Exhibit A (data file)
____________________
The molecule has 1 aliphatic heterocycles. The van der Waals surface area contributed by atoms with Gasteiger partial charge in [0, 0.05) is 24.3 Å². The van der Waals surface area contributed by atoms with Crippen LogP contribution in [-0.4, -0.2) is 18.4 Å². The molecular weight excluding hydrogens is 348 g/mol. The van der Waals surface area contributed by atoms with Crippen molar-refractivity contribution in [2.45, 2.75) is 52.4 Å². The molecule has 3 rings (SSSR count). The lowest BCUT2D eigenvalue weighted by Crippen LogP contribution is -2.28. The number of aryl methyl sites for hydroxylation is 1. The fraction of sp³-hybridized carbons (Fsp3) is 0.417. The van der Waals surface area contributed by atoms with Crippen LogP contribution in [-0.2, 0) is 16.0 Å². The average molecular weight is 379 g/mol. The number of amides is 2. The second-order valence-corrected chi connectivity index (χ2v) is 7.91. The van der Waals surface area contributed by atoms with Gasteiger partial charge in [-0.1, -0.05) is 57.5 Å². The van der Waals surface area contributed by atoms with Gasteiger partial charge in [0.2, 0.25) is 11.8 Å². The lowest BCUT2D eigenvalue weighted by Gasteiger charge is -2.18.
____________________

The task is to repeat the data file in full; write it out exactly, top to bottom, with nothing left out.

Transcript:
The molecule has 1 aliphatic heterocycles. The van der Waals surface area contributed by atoms with Gasteiger partial charge in [0, 0.05) is 24.3 Å². The van der Waals surface area contributed by atoms with Crippen LogP contribution in [-0.4, -0.2) is 18.4 Å². The molecular weight excluding hydrogens is 348 g/mol. The van der Waals surface area contributed by atoms with Crippen molar-refractivity contribution in [2.45, 2.75) is 52.4 Å². The molecule has 3 rings (SSSR count). The lowest BCUT2D eigenvalue weighted by Crippen LogP contribution is -2.28. The number of aryl methyl sites for hydroxylation is 1. The fraction of sp³-hybridized carbons (Fsp3) is 0.417. The van der Waals surface area contributed by atoms with Crippen LogP contribution in [-0.2, 0) is 16.0 Å². The average molecular weight is 379 g/mol. The number of amides is 2. The second-order valence-corrected chi connectivity index (χ2v) is 7.91. The van der Waals surface area contributed by atoms with Gasteiger partial charge in [-0.1, -0.05) is 57.5 Å². The van der Waals surface area contributed by atoms with Gasteiger partial charge in [0.2, 0.25) is 11.8 Å². The lowest BCUT2D eigenvalue weighted by Gasteiger charge is -2.18.